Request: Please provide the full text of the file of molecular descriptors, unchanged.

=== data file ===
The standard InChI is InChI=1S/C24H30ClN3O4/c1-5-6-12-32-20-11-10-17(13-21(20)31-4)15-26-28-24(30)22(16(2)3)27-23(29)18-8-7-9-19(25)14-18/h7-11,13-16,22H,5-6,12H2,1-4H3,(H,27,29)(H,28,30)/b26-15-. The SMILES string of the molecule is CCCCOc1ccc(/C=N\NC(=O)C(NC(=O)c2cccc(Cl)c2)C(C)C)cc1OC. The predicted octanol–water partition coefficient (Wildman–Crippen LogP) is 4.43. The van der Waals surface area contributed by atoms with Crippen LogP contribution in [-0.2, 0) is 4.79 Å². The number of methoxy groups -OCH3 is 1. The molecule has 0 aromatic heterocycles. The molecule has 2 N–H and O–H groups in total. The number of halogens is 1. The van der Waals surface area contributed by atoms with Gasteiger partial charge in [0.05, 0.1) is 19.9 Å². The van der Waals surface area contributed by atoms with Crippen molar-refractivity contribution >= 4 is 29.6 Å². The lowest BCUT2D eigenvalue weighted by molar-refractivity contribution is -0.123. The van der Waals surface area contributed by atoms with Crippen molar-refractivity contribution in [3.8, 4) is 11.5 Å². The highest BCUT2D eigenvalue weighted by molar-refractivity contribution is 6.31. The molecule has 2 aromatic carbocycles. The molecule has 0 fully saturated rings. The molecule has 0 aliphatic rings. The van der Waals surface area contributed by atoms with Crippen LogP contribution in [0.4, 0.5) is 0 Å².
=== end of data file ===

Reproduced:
The standard InChI is InChI=1S/C24H30ClN3O4/c1-5-6-12-32-20-11-10-17(13-21(20)31-4)15-26-28-24(30)22(16(2)3)27-23(29)18-8-7-9-19(25)14-18/h7-11,13-16,22H,5-6,12H2,1-4H3,(H,27,29)(H,28,30)/b26-15-. The SMILES string of the molecule is CCCCOc1ccc(/C=N\NC(=O)C(NC(=O)c2cccc(Cl)c2)C(C)C)cc1OC. The predicted octanol–water partition coefficient (Wildman–Crippen LogP) is 4.43. The van der Waals surface area contributed by atoms with Crippen LogP contribution in [-0.2, 0) is 4.79 Å². The number of methoxy groups -OCH3 is 1. The molecule has 0 aromatic heterocycles. The molecule has 2 N–H and O–H groups in total. The number of halogens is 1. The van der Waals surface area contributed by atoms with Gasteiger partial charge in [0.05, 0.1) is 19.9 Å². The van der Waals surface area contributed by atoms with Crippen molar-refractivity contribution >= 4 is 29.6 Å². The lowest BCUT2D eigenvalue weighted by molar-refractivity contribution is -0.123. The van der Waals surface area contributed by atoms with Crippen molar-refractivity contribution in [3.8, 4) is 11.5 Å². The highest BCUT2D eigenvalue weighted by molar-refractivity contribution is 6.31. The molecule has 2 aromatic carbocycles. The molecule has 0 fully saturated rings. The molecule has 0 aliphatic rings. The van der Waals surface area contributed by atoms with Crippen LogP contribution in [0.4, 0.5) is 0 Å².